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Here in this country, the Obama administration is saying, for the first time, that it will support leniency for people already behind bars for crack cocaine offenses. The proposal could send thousands of federal inmates home early, and 85 percent of the prisoners who would be eligible are black. In advocating for the change, the Justice Department is walking a fine line, as NPR's Carrie Johnson reports.
CARRIE JOHNSON: For more than 20 years, federal cocaine laws have been one of the biggest stains on the justice system. Federal judge Reggie Walton says those drug laws sent a generation of young black men to prison and undermined their families' confidence in law enforcement.
Judge REGGIE WALTON: You're talking about poor communities, you're talking about communities of color, and many of the people in those communities don't believe in our justice system. And they don't believe in our justice system because they know that the system has been unfair.
JOHNSON: Unfair because sentences for people caught with crack cocaine, usually minorities, were 100 times greater than for people who got caught with the same amount of the powder form of the drug. As a result, the harsh cocaine laws sent many more blacks to prison.
Congress moved to fix the law last year, but the change didn't apply to 12,000 inmates already behind bars. Attorney General Eric Holder told a federal panel, yesterday, that it's time to finish the job.
Attorney General ERIC HOLDER (Department of Justice): It is time to honor, not only the letter of this law, but also the spirit of its intent.
JOHNSON: But there's a catch, an important one.
Mr. HOLDER: We believe that certain dangerous offenders, including those who possessed or used weapons in committing their crimes and those who have very significant criminal histories, should be categorically prohibited from receiving the benefits of retroactivity.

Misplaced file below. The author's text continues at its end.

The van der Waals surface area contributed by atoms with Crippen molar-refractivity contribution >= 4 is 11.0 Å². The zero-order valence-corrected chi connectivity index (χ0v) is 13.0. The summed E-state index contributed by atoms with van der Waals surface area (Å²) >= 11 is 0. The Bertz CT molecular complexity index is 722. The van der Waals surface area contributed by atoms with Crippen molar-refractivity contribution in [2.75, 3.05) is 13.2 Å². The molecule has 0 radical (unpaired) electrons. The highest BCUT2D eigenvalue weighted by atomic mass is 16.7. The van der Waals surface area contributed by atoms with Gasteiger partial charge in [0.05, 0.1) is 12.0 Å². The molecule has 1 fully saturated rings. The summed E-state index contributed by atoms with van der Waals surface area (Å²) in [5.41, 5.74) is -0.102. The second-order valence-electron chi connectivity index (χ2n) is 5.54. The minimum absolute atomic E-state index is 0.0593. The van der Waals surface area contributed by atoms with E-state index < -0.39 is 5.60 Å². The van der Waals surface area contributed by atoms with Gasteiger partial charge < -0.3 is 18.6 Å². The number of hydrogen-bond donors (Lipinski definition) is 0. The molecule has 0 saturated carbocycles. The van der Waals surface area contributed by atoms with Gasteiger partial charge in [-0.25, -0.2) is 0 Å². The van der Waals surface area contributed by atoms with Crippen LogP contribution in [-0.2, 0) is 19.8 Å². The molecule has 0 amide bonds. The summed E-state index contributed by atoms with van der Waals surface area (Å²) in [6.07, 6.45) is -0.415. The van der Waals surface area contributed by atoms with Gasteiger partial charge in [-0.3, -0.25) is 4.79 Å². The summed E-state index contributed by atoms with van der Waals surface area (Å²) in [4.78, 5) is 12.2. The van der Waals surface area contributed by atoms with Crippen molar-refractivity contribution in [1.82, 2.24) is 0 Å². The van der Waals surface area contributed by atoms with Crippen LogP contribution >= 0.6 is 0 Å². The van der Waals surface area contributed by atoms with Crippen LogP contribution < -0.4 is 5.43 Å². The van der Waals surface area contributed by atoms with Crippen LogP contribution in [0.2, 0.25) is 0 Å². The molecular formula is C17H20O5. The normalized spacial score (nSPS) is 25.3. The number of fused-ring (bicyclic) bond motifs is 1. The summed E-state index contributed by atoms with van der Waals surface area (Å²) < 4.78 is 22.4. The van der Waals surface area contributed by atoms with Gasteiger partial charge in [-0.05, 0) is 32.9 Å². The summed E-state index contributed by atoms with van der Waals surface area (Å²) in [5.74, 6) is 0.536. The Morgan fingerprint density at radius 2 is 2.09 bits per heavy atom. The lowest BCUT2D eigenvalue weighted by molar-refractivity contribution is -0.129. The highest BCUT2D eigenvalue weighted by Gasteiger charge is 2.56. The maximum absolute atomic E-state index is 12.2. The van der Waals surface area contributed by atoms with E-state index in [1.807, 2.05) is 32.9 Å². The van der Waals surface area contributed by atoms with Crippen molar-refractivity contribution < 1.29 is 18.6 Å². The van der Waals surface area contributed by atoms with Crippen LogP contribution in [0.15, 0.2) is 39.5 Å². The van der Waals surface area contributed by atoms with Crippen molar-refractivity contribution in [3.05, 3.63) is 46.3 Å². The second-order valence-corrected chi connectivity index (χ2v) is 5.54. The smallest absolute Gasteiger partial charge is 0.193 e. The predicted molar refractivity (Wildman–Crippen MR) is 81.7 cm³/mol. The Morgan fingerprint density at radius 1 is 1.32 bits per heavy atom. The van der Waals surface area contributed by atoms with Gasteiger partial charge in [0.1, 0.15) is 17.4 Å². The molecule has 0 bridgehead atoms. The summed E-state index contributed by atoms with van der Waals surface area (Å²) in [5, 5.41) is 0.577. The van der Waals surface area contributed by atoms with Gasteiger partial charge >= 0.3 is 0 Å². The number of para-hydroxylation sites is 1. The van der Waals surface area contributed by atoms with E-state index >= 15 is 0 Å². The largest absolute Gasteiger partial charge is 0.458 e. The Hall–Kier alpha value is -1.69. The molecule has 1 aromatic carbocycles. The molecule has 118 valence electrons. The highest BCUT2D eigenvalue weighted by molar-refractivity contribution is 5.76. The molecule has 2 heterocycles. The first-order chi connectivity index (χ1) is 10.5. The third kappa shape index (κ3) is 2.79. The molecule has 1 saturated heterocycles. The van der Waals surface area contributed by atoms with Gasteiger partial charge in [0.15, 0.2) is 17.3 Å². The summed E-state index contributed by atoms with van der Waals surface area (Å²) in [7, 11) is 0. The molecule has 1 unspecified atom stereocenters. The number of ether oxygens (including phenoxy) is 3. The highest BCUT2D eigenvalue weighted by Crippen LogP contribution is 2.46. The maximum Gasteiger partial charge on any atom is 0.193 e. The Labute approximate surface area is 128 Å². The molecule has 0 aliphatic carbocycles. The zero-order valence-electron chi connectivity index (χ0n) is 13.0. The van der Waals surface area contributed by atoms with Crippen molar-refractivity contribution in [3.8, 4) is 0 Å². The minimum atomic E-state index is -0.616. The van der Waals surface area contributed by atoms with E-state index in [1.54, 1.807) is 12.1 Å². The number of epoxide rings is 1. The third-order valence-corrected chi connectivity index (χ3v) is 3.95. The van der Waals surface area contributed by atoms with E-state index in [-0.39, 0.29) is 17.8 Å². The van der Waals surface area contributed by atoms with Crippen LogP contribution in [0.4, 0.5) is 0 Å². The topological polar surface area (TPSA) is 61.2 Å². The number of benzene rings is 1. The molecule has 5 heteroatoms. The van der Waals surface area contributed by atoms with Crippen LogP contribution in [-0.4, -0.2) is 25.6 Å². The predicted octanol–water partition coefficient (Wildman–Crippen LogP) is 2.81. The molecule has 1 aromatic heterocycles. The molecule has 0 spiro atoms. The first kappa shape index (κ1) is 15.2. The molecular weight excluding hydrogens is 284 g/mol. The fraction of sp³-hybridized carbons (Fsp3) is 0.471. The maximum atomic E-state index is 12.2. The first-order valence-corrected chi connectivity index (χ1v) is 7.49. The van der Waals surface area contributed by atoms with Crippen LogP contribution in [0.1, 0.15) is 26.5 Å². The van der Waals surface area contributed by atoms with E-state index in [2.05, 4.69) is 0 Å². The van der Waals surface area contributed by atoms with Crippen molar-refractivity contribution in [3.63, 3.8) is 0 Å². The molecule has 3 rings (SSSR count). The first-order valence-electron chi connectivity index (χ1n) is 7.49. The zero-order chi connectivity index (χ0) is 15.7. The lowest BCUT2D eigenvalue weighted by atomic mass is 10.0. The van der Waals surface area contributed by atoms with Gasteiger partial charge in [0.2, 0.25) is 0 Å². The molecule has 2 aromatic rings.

JOHNSON: So people who had guns in their homes and people with long criminal records would not be eligible for early release under the Justice Department plan. Critics say that would bar the door to well over half of the 12,000 people who might benefit from the change.
Ms. JULIE STEWART: I think the Justice Department is splitting the baby.
JOHNSON: That's Julie Stewart. She runs a group that advocates for changes in drug laws. Stewart says the Obama administration is trying to keep tough on crime prosecutors happy and give reformers a half a carrot, too.
Ms. STEWART: To keep a little bit of balance and a little bit of peace over there, that they decided, OK, we're not going to let it apply to everyone.
JOHNSON: The change could save a lot of money. It costs about $26,000 a year to house an inmate in federal prison. But James Felman of the American Bar Association says there's an even bigger reason to act - the average amount of time it would shave off a prison term.
Mr. JAMES FELMAN (American Bar Association): We're not talking about something that isn't worth the trouble. We're talking about three years of real people's lives.
JOHNSON: Natasha Darrington served 11 years of a crack cocaine sentence. It was her first offense. Darrington was in her mid 30s when she reported to a federal prison covered in razor wire.
Ms. NATASHA DARRINGTON: I missed graduations. My parents passed away, I wasn't allowed to go to their funerals. I missed the birth of my first grandchild.
JOHNSON: Darrington, who's working toward a college degree in business, traveled to Washington yesterday. She urged the U.S. Sentencing Commission to reduce prison sentences for crack cocaine to help other people like her.
But advocates say under the Justice carve-outs, Darrington would not have been eligible for an early release because her husband kept two registered guns in their house.
David Hiller doesn't have a lot of sympathy.
Chief DAVID HILLER (Grosse Pointe Park, Detroit): You broke the law, you got sentenced, you took your lumps, do your time.
JOHNSON: Hiller is a police chief in a Detroit suburb. He and state prosecutors pointed out that more than 90 percent of cocaine offenders behind bars pleaded guilty, bargaining down the number of criminal charges they faced. They say that makes it unfair to change the terms of plea deals years after they were signed.
The Sentencing Commission could vote on the issue by the end of the month.
Carrie Johnson, NPR News, Washington. Transcript provided by NPR, Copyright NPR.